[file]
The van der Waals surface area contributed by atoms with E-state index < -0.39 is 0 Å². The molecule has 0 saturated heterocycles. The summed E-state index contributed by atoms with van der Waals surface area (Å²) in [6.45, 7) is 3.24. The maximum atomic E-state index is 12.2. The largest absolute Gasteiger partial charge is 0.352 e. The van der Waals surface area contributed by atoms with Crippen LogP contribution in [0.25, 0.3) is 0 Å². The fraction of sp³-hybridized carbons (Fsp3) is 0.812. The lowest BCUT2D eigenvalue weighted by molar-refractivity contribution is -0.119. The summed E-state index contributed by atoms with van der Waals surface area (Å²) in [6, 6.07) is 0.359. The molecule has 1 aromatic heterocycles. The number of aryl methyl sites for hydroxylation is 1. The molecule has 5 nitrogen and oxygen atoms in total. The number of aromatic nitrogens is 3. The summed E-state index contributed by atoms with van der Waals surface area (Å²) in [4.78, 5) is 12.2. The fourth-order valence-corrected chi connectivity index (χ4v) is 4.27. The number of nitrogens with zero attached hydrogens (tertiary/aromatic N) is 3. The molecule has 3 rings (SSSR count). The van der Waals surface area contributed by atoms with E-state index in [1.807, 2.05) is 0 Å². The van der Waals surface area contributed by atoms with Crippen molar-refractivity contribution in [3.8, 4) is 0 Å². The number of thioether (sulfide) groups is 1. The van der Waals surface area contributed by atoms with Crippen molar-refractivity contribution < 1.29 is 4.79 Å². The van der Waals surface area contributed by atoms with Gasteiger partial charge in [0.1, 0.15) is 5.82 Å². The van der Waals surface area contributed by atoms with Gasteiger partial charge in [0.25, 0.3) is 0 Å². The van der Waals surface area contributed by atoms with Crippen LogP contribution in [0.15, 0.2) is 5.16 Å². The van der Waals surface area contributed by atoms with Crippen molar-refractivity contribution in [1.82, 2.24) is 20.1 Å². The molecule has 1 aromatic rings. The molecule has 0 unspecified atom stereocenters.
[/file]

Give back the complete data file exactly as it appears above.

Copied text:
The van der Waals surface area contributed by atoms with E-state index < -0.39 is 0 Å². The molecule has 0 saturated heterocycles. The summed E-state index contributed by atoms with van der Waals surface area (Å²) in [6.45, 7) is 3.24. The maximum atomic E-state index is 12.2. The largest absolute Gasteiger partial charge is 0.352 e. The van der Waals surface area contributed by atoms with Crippen LogP contribution in [0.25, 0.3) is 0 Å². The fraction of sp³-hybridized carbons (Fsp3) is 0.812. The lowest BCUT2D eigenvalue weighted by molar-refractivity contribution is -0.119. The summed E-state index contributed by atoms with van der Waals surface area (Å²) in [6, 6.07) is 0.359. The molecule has 1 aromatic heterocycles. The number of aryl methyl sites for hydroxylation is 1. The molecule has 5 nitrogen and oxygen atoms in total. The number of aromatic nitrogens is 3. The summed E-state index contributed by atoms with van der Waals surface area (Å²) in [4.78, 5) is 12.2. The fourth-order valence-corrected chi connectivity index (χ4v) is 4.27. The number of nitrogens with zero attached hydrogens (tertiary/aromatic N) is 3. The molecule has 3 rings (SSSR count). The van der Waals surface area contributed by atoms with E-state index in [1.807, 2.05) is 0 Å². The van der Waals surface area contributed by atoms with Crippen molar-refractivity contribution in [3.8, 4) is 0 Å². The number of thioether (sulfide) groups is 1. The van der Waals surface area contributed by atoms with Crippen molar-refractivity contribution < 1.29 is 4.79 Å². The van der Waals surface area contributed by atoms with Gasteiger partial charge in [0.1, 0.15) is 5.82 Å². The van der Waals surface area contributed by atoms with Gasteiger partial charge in [0.25, 0.3) is 0 Å². The van der Waals surface area contributed by atoms with Crippen LogP contribution in [0.15, 0.2) is 5.16 Å². The van der Waals surface area contributed by atoms with Crippen molar-refractivity contribution in [1.82, 2.24) is 20.1 Å². The molecule has 1 aromatic rings. The molecule has 0 unspecified atom stereocenters.